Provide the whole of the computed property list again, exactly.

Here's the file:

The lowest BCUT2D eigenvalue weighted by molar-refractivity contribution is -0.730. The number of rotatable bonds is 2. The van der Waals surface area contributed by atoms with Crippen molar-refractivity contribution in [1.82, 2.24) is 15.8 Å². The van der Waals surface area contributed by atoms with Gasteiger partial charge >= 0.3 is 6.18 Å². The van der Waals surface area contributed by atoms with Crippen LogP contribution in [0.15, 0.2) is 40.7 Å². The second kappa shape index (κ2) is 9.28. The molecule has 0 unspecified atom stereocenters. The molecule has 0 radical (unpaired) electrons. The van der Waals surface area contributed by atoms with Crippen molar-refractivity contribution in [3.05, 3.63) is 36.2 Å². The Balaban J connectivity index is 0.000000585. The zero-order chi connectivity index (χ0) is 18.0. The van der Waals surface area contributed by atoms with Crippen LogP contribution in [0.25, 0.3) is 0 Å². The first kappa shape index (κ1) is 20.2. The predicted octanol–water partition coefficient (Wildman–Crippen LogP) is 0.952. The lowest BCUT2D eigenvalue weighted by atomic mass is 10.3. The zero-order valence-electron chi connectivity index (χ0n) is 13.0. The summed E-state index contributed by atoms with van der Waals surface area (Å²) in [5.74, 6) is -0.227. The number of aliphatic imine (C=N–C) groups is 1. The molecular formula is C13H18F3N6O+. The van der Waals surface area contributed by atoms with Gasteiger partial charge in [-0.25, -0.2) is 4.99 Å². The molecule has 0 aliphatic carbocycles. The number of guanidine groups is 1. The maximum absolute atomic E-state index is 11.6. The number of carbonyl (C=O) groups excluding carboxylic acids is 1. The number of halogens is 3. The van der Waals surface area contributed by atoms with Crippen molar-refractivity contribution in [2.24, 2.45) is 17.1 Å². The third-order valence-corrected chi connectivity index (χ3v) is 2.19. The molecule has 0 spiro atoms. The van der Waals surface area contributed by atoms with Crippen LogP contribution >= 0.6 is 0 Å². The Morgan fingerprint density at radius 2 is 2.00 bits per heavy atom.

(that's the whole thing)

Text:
The lowest BCUT2D eigenvalue weighted by molar-refractivity contribution is -0.730. The number of rotatable bonds is 2. The van der Waals surface area contributed by atoms with Crippen molar-refractivity contribution in [1.82, 2.24) is 15.8 Å². The van der Waals surface area contributed by atoms with Gasteiger partial charge >= 0.3 is 6.18 Å². The van der Waals surface area contributed by atoms with Crippen LogP contribution in [0.15, 0.2) is 40.7 Å². The second kappa shape index (κ2) is 9.28. The molecule has 0 unspecified atom stereocenters. The molecule has 0 radical (unpaired) electrons. The van der Waals surface area contributed by atoms with Crippen molar-refractivity contribution in [3.05, 3.63) is 36.2 Å². The Balaban J connectivity index is 0.000000585. The zero-order chi connectivity index (χ0) is 18.0. The van der Waals surface area contributed by atoms with Crippen LogP contribution in [0.25, 0.3) is 0 Å². The first kappa shape index (κ1) is 20.2. The predicted octanol–water partition coefficient (Wildman–Crippen LogP) is 0.952. The lowest BCUT2D eigenvalue weighted by atomic mass is 10.3. The zero-order valence-electron chi connectivity index (χ0n) is 13.0. The summed E-state index contributed by atoms with van der Waals surface area (Å²) in [5.74, 6) is -0.227. The number of aliphatic imine (C=N–C) groups is 1. The molecular formula is C13H18F3N6O+. The van der Waals surface area contributed by atoms with Gasteiger partial charge in [-0.25, -0.2) is 4.99 Å². The molecule has 0 aliphatic carbocycles. The number of guanidine groups is 1. The maximum absolute atomic E-state index is 11.6. The number of carbonyl (C=O) groups excluding carboxylic acids is 1. The number of halogens is 3. The van der Waals surface area contributed by atoms with Crippen molar-refractivity contribution in [2.24, 2.45) is 17.1 Å². The third-order valence-corrected chi connectivity index (χ3v) is 2.19. The molecule has 0 spiro atoms. The van der Waals surface area contributed by atoms with Crippen LogP contribution >= 0.6 is 0 Å². The Morgan fingerprint density at radius 2 is 2.00 bits per heavy atom.